The collision of market forces and lobbying

I read this interesting side piece by Russell Shaw about how the RIAA’s website was hacked. Russell hypothesises that its most likely the work of disaffected students who have been the target of the RIAA’s aggressive stance around their content.

Yea, the RIAA hanging on for dear life using broken business models, and then summoning the might of the state when those models don’t work and CD sales from their music-company masters continue to plummet.

And yes, music companies headed by CEOs who still, in 2008, are cyber-illiterate and still dictate their emails to their secretaries.

Russell then goes on to say

I don’t care if the hackers are digital guerilla warriors or practical-joker punks.The way you combat your opponents is not through malicious scripts, or whatever they used to temporarily bring the RIAA site down.

You lobby Congress for a change in the copyright law you find unjust

I find this very interesting. Lobbying to my simple way of mind is a form of legalised bribery. Sure its got rules and some fancy names like ‘Public relations’.  The fact remains that lobbying is undertaken by big business to asserts its interests and influence the political system to vote for their interests against the small guys. Lobbying has virtually nothing to do with minority interests, popular opinion, market forces or democracy. You very rarely see one large industry attacked by another in lobbying (like the RI AA and Telco’s who should in fact be the targets of their ire ). Instead its typically a protectionist stance against a popular trend that has large ramifications ( ie job losses) for that industry. In fact it is suspiciously like evoking regulation and a massive hindrance to competitive change. Check out the website to see just how much money is being spent.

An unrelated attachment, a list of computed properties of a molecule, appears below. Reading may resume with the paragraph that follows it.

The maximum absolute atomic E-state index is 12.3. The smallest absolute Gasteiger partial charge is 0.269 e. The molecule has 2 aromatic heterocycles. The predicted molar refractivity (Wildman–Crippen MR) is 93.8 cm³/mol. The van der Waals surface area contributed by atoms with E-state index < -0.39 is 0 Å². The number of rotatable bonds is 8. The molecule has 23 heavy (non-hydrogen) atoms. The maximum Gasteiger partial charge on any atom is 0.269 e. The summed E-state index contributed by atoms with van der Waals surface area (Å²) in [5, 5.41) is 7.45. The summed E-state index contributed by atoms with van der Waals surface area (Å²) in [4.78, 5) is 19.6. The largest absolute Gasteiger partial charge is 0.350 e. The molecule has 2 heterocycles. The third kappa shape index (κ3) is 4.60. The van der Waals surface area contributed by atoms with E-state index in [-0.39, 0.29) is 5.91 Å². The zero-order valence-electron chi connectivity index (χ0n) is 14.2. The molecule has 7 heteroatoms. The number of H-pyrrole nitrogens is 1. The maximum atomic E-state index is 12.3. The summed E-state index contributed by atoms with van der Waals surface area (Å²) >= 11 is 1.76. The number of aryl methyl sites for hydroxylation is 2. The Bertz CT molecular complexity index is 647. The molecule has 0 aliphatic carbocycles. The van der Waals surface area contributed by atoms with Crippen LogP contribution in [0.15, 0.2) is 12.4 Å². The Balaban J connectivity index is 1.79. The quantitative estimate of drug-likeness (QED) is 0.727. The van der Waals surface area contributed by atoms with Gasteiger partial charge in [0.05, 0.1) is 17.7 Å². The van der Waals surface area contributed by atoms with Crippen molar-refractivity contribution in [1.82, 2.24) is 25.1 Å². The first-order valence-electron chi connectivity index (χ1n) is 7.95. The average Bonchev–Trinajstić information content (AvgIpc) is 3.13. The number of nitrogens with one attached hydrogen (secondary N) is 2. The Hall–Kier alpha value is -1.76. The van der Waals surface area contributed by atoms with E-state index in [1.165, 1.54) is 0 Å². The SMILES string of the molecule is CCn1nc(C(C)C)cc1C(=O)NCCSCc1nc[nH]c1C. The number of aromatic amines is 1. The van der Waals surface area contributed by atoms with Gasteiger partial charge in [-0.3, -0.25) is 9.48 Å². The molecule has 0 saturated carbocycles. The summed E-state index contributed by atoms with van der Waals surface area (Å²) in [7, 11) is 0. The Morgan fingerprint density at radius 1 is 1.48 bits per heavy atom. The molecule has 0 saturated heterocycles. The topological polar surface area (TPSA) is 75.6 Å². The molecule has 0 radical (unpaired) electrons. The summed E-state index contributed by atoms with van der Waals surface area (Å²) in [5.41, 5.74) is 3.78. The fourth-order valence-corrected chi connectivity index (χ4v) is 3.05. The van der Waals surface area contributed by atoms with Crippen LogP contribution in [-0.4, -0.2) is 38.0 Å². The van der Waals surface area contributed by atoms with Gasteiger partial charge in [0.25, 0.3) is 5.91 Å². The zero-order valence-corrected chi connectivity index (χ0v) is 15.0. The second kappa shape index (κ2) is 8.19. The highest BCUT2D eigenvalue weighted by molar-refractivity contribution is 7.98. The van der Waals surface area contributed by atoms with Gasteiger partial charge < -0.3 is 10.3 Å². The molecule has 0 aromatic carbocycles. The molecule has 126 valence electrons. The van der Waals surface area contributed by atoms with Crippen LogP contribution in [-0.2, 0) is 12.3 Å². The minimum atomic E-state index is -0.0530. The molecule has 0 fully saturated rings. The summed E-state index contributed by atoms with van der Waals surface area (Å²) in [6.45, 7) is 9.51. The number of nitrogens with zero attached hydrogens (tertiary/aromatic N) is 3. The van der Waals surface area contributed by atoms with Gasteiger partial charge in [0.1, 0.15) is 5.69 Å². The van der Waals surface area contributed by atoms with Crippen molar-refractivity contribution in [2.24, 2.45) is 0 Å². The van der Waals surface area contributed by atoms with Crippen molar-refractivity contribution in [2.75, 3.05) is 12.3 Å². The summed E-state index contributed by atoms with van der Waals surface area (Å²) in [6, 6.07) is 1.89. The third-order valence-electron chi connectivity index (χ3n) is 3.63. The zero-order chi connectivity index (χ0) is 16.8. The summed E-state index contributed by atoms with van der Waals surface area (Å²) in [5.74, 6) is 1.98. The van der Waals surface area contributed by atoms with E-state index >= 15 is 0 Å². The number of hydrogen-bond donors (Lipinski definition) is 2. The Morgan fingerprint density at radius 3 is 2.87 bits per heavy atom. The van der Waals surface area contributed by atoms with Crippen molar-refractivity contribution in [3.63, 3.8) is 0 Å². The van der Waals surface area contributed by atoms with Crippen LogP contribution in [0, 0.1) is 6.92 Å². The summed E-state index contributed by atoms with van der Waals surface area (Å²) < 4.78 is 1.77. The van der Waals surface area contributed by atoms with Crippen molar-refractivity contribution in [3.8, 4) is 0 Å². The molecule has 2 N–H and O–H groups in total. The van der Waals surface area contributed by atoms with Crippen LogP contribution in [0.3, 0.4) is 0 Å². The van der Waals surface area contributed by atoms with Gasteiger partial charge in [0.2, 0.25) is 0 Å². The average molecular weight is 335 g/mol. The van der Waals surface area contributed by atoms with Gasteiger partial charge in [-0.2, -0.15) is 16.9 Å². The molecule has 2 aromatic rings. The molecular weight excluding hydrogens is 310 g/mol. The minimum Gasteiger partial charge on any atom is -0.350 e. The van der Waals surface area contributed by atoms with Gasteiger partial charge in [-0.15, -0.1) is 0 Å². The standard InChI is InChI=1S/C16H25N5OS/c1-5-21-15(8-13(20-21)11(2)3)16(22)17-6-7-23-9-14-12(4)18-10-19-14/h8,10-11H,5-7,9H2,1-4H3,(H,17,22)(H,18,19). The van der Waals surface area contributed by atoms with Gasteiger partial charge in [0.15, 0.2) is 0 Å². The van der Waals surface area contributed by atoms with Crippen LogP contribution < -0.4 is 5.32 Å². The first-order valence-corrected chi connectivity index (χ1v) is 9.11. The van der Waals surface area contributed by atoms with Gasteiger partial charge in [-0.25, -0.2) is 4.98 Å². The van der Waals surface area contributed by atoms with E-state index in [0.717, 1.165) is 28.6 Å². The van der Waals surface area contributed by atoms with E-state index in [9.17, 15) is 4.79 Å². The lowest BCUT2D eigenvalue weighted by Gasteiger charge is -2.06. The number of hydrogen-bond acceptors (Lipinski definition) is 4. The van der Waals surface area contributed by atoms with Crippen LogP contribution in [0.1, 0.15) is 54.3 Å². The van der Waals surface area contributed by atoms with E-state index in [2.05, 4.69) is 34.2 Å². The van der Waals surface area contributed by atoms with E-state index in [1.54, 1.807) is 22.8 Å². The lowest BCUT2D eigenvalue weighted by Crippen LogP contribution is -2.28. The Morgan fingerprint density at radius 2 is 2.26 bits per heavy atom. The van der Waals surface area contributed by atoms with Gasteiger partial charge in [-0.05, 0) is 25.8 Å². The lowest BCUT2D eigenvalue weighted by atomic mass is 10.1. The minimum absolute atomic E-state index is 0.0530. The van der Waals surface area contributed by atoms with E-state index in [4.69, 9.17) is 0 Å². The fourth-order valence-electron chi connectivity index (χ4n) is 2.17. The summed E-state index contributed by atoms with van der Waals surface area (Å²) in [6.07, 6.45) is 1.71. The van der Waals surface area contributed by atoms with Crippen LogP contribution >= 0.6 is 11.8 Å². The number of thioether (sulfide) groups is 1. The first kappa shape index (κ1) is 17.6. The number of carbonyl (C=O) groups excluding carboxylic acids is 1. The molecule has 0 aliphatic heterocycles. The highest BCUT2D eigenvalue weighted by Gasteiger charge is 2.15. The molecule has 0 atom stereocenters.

In this system, I don’t know how minority interest with limited funds and no vested interest in defending an obsolete business model can affect change.

I find the
RIAA’s stance around this whole evolution to be quite intriguing It’s almost like they believe they’ve got this divine right to deliver music to us in this archaic manner. They missed the technology disruption, but instead of addressing the real issue, have embarked on this crusade. I could understand this strategy if they were feverishly working on alternate business models that spread the wealth equitably and embraced the internet as a delivery model. But I rather suspect this is it from the RIAA, they've got nothing else but this legalised defensive play. History is clear on this though. If you don't evolve you do become obsolete. The  environmental forces at work here can only be held back for so long

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